Data that allow for analyses of the geographic distribution of the lesbian, gay, bisexual, and transgender (LGBT) population across geographic areas in the United States have only very recently become available. In 2012, Gallup added a question to its Daily Tracking survey, which interviews approximately 1,000 adults in the US every night and asks respondents, “Do you, personally, identify as lesbian, gay, bisexual, or transgender?” Since then, more than 374,000 adults have been interviewed. These data now provide sufficient sample sizes to estimate the proportion of adults who identify as LGBT by state and, most recently, by large metropolitan areas.
The lack of historical data that identify LGBT individuals makes assessments of how the geographic patterns of the LGBT population in the US have changed over time difficult. However, data from the US Census that identifies same-sex couples have been available since 1990. The 1990 Census data represent the earliest historical data with sufficient sample sizes to consider geographic patterns of at least a subset of the LGBT population, same-sex couples who are residing together in the same household.
These analyses compare rankings of the most populous metropolitan areas derived from the 2012-2014 Gallup Daily tracking data with rankings derived more than twenty years ago from 1990 US Census data. The Census data are used to rank metro areas by the number of same-sex couples per 1,000 households and the Gallup data rank them by the proportion of adults who identify as LGBT.
The rankings compare two different measures: the proportions of cohabiting same-sex couples and the proportions of adults who identify as LGBT. While measures of same-sex couples and LGBT identity are not strictly comparable, studies do show that geographic patterns of same-sex couples are similar to those of the LGBT population. For example, comparing rankings of states by the proportion of same-sex couples using Census 2010 data to rankings of states by the percent of adults who identify as LGBT using Gallup data, the top ten states in both rankings have seven states in common while the ten lowest-ranked states have six states in common.
These analyses rank 47 large Metropolitan Statistical Areas (MSAs) that can be matched in the two data sources. MSA definitions are not completely consistent between 1990 and 2012/2014. In the 1990 data, San Jose is included in the San Francisco MSA, Riverside is included in the Los Angeles MSA, and Baltimore is part of the Washington, DC MSA. The Gallup analyses reported rankings of the fifty largest MSAs that included San Jose, Riverside, and Baltimore. Because comparisons are not available for 1990, these three MSAs are excluded in the findings presented here.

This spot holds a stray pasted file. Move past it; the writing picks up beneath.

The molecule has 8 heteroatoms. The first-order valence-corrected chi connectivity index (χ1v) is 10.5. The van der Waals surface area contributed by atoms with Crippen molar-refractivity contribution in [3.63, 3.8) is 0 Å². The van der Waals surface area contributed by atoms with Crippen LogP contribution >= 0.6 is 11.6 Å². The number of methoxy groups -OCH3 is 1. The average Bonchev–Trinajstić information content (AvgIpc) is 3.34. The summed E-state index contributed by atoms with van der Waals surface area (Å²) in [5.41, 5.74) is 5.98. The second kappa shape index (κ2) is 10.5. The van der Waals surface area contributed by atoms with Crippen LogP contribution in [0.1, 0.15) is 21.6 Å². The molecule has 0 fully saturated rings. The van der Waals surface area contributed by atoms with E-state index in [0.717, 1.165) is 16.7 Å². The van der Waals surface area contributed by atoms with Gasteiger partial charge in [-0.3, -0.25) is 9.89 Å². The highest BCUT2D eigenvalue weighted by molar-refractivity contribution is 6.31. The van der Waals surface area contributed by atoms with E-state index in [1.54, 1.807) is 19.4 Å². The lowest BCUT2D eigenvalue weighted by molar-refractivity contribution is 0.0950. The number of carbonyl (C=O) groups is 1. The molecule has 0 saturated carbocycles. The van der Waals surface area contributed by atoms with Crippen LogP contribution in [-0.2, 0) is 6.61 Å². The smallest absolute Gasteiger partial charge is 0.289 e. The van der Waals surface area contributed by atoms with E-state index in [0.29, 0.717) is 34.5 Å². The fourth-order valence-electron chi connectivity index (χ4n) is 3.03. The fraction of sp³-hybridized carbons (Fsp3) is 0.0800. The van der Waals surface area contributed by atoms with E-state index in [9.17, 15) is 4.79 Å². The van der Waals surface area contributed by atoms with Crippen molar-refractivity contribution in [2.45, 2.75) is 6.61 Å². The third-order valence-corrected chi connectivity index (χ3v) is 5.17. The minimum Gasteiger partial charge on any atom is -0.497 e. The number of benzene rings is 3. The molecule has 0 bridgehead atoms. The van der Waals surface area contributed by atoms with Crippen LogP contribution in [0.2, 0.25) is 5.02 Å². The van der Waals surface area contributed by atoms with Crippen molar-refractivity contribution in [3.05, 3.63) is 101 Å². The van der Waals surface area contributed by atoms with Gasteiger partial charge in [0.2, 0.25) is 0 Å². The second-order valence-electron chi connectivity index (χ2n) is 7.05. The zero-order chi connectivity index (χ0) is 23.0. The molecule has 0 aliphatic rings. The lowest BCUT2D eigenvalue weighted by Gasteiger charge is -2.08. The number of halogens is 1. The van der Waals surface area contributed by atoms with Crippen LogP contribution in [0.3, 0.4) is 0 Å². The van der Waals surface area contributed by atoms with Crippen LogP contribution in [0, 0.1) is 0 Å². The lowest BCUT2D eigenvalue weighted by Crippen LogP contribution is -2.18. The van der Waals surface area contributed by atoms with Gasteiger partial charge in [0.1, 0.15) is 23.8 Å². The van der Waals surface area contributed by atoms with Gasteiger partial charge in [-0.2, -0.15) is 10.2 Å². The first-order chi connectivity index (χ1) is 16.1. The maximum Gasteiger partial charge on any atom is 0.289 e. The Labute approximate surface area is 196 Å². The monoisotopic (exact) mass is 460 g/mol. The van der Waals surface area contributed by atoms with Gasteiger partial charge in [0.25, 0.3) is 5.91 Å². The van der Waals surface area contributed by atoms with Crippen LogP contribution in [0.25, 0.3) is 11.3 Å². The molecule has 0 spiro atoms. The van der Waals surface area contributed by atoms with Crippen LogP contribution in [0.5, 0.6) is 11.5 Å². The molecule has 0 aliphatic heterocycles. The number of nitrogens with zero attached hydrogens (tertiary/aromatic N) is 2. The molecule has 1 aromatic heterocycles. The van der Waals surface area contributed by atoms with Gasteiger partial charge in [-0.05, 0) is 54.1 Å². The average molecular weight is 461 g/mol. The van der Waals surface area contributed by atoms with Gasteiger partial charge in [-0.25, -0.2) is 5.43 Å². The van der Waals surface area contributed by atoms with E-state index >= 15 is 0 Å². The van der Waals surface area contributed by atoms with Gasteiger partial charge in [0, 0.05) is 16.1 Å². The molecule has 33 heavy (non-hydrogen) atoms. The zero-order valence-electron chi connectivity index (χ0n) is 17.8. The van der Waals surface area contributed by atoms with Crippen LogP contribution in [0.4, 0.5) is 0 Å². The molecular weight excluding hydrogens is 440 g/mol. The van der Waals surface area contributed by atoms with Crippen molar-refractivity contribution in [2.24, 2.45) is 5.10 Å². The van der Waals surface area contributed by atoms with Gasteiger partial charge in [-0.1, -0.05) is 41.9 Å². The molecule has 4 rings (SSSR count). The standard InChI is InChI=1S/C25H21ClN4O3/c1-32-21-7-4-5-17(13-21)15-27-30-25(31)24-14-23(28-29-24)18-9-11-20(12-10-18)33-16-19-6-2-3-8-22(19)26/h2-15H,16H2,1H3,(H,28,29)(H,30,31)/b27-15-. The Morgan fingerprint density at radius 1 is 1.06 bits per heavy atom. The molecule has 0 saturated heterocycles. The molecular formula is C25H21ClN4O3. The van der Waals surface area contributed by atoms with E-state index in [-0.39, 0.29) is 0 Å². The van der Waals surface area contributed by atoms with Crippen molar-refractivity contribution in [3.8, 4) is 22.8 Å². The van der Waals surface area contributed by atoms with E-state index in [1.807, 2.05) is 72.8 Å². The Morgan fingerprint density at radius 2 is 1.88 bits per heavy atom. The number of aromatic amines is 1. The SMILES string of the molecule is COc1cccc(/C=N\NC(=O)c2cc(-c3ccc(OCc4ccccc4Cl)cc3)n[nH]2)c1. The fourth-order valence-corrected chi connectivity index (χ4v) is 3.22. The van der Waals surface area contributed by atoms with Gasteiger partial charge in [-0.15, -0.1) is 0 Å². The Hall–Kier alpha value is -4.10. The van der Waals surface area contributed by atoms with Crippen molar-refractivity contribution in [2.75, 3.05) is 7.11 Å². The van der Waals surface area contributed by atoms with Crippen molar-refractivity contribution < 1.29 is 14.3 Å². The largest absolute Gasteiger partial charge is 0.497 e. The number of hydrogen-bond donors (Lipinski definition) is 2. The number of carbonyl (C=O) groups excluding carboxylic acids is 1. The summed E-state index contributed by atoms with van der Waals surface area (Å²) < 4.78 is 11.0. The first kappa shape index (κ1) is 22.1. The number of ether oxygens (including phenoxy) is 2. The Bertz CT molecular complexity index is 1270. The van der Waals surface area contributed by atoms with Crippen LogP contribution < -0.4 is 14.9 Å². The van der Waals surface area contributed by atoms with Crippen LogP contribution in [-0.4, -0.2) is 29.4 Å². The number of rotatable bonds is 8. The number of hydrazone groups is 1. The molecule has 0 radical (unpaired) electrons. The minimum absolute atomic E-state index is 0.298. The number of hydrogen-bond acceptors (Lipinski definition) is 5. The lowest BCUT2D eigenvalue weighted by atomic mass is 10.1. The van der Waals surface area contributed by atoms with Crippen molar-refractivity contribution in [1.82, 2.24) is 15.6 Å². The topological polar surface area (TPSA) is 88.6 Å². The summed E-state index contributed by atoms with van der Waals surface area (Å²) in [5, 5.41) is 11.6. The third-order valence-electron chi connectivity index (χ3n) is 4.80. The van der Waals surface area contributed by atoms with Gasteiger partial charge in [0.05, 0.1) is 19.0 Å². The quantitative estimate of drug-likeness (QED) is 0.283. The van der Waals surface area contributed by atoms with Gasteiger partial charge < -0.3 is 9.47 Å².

Three metro areas are in the top five of the 1990 Census same-sex couple rankings and the 2012-2014 Gallup LGBT rankings: San Francisco, Austin, and Seattle. The Gallup top five MSAs are San Francisco, Portland (OR), Austin, New Orleans, and Seattle. In the 1990 Census rankings, the top five MSAs are San Francisco, Austin, Seattle, Sacramento, and San Diego.
The five lowest-ranked metro areas also have three MSAs common to both lists: Memphis, Pittsburgh, and Birmingham. Raleigh and Cincinnati round out the bottom five in the Gallup rankings while Richmond and Buffalo are in the bottom five in the 1990 Census rankings.
While there are clear similarities between the 1990 and 2012-2014 rankings, several MSAs are notable for ranking quite differently in the two lists (see Table 1). Salt Lake City ranked 39th in the 1990 rankings and 7th in the 2012-2014 data. Other MSAs with substantially higher rankings in the 2012-2014 data compared to the 1990 data were Louisville, Norfolk, New Orleans, and Providence. Minneapolis had the largest change in rankings in the other direction, from 7th in 1990 to 36th in the 2012-2014 data. Other MSAs with substantially lower rankings in 2012-2014 compared to 1990 were San Diego, Sacramento, Houston, and Raleigh.